In nearly two decades as an executive with the Ottawa Senators, Erin Crowe got used to regularly being the only woman in the boardroom.
It became such an entrenched fact of life for Crowe that her gender’s underrepresented status in the sports industry was something she never really thought about.
“But in hindsight, I probably buried my head in the sand a little bit on that one,” the NHL club’s former chief financial officer said Wednesday morning in her keynote address to a breakfast crowd at the Shaw Centre.
“I didn’t want to make it an issue, so I chose not to make it an issue. As I go through life, I think I’m starting to realize that there really are too few females in leadership positions. Diversity isn’t a nice-to-have for an organization. It really is an imperative for organizations.”
Now CFO of fast-growing Ottawa telecommunications firm Martello Technologies, Crowe again finds herself in a field dominated by men.
On Wednesday, she used her place on the podium at OBJ and the Ottawa Board of Trade’s Business Before Nine event to campaign for more women in corporate boardrooms and C-suites across Ottawa and beyond.
Crowe said it’s no coincidence that firms with female board members tend to have higher valuations. A broader range of perspectives among decision-makers, she told the audience, tends to lead to better decisions.
But she said the positive effects on a business run even deeper.
“When you have diversity on your team, you’re able to better understand your end consumer as well because those end consumers are diverse, too.”
Where are the women?
Crowe cited some sobering statistics when it comes to the rampant gender imbalance in Canada’s tech industry. She noted that just three of the country’s top 100 tech companies are led by women, while 26 firms in that group do not have any women in C-suite positions at all.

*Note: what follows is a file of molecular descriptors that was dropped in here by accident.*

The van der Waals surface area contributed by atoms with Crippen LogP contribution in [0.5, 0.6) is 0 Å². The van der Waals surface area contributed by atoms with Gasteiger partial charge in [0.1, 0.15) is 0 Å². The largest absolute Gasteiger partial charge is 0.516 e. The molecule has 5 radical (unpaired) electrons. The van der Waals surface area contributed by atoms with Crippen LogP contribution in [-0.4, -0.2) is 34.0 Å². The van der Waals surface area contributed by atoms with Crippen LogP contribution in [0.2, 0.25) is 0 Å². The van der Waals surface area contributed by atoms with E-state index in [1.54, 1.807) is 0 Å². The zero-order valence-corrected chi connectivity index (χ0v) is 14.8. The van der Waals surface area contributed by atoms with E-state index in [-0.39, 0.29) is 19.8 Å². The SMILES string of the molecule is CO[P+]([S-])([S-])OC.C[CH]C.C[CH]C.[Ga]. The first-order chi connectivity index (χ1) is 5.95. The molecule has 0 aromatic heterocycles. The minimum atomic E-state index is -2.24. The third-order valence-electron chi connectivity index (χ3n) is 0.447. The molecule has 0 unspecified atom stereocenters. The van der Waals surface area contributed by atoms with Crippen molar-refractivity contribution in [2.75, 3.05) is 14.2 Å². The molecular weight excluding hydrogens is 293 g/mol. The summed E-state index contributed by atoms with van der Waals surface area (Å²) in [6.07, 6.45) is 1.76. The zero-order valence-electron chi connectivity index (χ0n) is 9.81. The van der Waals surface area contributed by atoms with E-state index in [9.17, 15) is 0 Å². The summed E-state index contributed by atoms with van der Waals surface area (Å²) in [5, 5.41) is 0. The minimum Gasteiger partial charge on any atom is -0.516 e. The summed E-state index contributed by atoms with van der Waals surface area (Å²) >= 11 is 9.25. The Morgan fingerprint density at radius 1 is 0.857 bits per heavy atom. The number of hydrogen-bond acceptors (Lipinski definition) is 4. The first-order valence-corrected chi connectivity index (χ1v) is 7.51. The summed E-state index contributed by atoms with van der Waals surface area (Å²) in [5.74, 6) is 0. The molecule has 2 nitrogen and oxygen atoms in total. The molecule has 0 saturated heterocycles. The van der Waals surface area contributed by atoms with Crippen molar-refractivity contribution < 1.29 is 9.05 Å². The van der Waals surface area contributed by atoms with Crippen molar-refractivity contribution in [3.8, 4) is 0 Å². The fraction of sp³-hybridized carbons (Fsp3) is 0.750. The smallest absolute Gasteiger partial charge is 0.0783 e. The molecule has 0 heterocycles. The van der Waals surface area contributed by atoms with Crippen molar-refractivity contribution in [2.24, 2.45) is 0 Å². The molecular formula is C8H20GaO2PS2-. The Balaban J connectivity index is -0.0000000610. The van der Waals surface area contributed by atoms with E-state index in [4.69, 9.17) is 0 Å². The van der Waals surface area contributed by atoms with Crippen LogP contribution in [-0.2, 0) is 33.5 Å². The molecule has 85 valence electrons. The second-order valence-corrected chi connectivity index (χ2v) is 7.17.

“That’s … slightly scary,” Crowe said. “It’s an issue we need to talk about.”
She said the gravity of the problem really hit home when she was promoted to executive vice-president of the Senators nine years ago.
“I received a ton of congratulations, but the vast majority of them were from females in the organization,” she recalled. “A lot of them said things like, ‘Way to go, girl,’ ‘Way to break the glass ceiling.’ I started to think, ‘Oh, people actually think this is important.’”
At her next two employers, she was again the only female senior executive.
Still, Crowe said there has been a gradual awakening to the issue in corporate offices across the country. She pointed to a dinner she attended a couple of weeks ago that included bankers and other top investment executives.
Although she was one of just three women out of about 45 people at the event, Crowe said she was encouraged that the need to attract more women into science, technology, engineering and math fields was a major discussion point. She heard a number of those in attendance extol the virtues of hiring, retaining and promoting women engineers, coders and programmers.
“They talked about the fact that it was important to have that diversity and that they were better companies for it,” she said, while cautioning that Canada’s tech leaders must do more to stoke young women’s interest in learning the skills they’ll need to thrive in the knowledge economy.
“We need to keep those females going into tech, looking at STEM, looking at (information communications technology), or we’re going to miss out on (attracting) good talent.”
Blueprints for growth
A commerce graduate of Queen’s University, Crowe has worked in a variety of industries in her 25-year career, including sports, real estate, leisure and now tech, and she shared some of the biggest lessons she’s learned over that time.
She said one of the biggest mistakes any business can make is not having a clear blueprint for growth, yet it’s an all-too-common problem in boardrooms around the country.
“One of the things I’m a very firm believer in is developing a detailed business plan and always referring back to it,” she told the crowd. “To me, not having a plan is sort of like going on a trip without a map.
“Lots of businesses don’t have those detailed plans or don’t spend enough time looking at them ... and understanding how important they are to the business. The more effort you put into that business plan, the better you get at it.”
Crowe helped guide Martello through a reverse takeover that saw it go public earlier this month, a move that she acknowledged hasn’t come without “growing pains.”
Still, she said too many businesses fear the consequences of bold changes and delay making them until it’s too late.
“When I look back (at the RTO), I think if I had sort of kept waiting until I knew exactly what was going to happen each step of the way, we would have never started,” she said.